Thursday Nov 29, 2012

Book Review: Oracle ADF Real World Developer’s Guide

Recently PACKT Publishing published "Oracle ADF Real World Developer’s Guide" by Jobinesh Purushothaman, a product manager in our team. Though already the sixth book dedicated to Oracle ADF, it has a lot of great information in it that none of the previous books covered, making it a safe buy even for those who own the other books published by Oracle Press (McGrwHill) and PACKT Publishing.

More than the half of the "Oracle ADF Real World Developer’s Guide" book is dedicated to Oracle ADF Business Components in a depth and clarity that allows you to feel the expertise that Jobinesh gained in this area. If you enjoy Jobinesh blog ( about Oracle ADF, then, no matter what expert you are in Oracle ADF, this book makes you happy as it provides you with detail information you always wished to have. If you are new to Oracle ADF, then this book alone doesn't get you flying, but, if you have some Java background, accelerates your learning big, big, big times.

Chapter 1 is an introduction to Oracle ADF and not only explains the layers but also how it compares to plain Java EE solutions (page 13). If you are new to Oracle JDeveloper and ADF, then at the end of this chapter you know how to start JDeveloper and begin your ADF development

Chapter 2 starts with what Jobinesh really is good at: ADF Business Components. In this chapter you learn about the architecture ingredients of ADF Business Components: View Objects, View Links, Associations, Entities, Row Sets, Query Collections and Application Modules. This chapter also provides a introduction to ADFBC SDO services, as well as sequence diagrams for what happens when you execute queries or commit updates.

Chapter 3 is dedicated to entity objects and  is one of many chapters in this book you will enjoy and never want to miss. Jobinesh explains the artifacts that make up an entity object, how to work with entities and resource bundles, and many advanced topics, including inheritance, change history tracking, custom properties, validation and cursor handling.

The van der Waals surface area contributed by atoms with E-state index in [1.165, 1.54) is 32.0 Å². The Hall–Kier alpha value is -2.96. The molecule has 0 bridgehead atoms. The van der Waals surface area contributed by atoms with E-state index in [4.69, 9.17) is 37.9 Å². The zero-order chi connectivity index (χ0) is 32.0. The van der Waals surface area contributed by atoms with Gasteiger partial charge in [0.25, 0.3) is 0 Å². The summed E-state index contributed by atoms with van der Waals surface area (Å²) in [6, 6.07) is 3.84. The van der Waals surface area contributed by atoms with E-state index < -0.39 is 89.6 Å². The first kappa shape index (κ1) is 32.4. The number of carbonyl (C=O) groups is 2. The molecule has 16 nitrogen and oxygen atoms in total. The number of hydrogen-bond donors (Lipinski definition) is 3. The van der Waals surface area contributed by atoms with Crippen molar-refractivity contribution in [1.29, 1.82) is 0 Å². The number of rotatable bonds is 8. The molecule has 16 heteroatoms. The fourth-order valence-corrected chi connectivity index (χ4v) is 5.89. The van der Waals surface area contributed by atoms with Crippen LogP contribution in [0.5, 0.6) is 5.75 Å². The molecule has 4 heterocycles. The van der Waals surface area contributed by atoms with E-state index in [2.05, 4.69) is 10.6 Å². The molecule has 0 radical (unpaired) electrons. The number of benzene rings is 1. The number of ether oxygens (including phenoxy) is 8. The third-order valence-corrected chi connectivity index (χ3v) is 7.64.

Chapter 4 - you guessed it - is all about View objects. Comparable to entities, you learn about the XM files and classes that make a view object, as well as how to define and work with queries. List-of-values, inheritance, polymorphism, bind variables and data filtering are interesting - and important topics that follow. Again the chapter provides helpful sequence diagrams for you to understand what happens internally within a view object.

Chapter 5 focuses on advanced view object and entity object topics, like lifecycle callback methods and when you want to override them. This chapter is a good digest of Jobinesh's blog entries (which most ADF developers have in their bookmark list). Really worth reading !

Chapter 6 then is bout Application Modules. Beside of what application modules are, this chapter covers important topics like properties, passivation, activation, application module pooling, how and where to write custom logic. In addition you learn about the AM lifecycle and request sequence.

Chapter 7 is about the ADF binding layer. If you are new to Oracle ADF and got lost in the more advanced ADF Business Components chapters, then this chapter is where you get back into the game. In very easy terms, Jobinesh explains what the ADF binding is, how it fits into the JSF request lifecycle and what are the metadata file involved.

Chapter 8 then goes into building data bound web user interfaces. In this chapter you get the basics of JavaServer Faces (e.g. managed beans) and learn about the interaction between the JSF UI and the ADF binding layer. Later this chapter provides advanced solutions for working with tree components and list of values.

Chapter 9 introduces bounded task flows and ADF controller. This is a chapter you want to read if you are new to ADF of have started. Experts don't find anything new here, which doesn't mean that it is not worth reading it (I for example, enjoyed the controller talk very much)

Chapter 10 is an advanced coverage of bounded task flow and talks about contextual events

 Chapter 11 is another highlight and explains error handling, trains, transactions and more. I can only recommend you read this chapter. I am aware of many documents that cover exception handling in Oracle ADF (and my Oracle Magazine article for January/February 2013 does the same), but none that covers it in such a great depth.

Chapter 12 covers ADF best practices, which is a great round-up of all the tips provided in this book (without Jobinesh to repeat himself). Its all cool stuff that helps you with your ADF projects.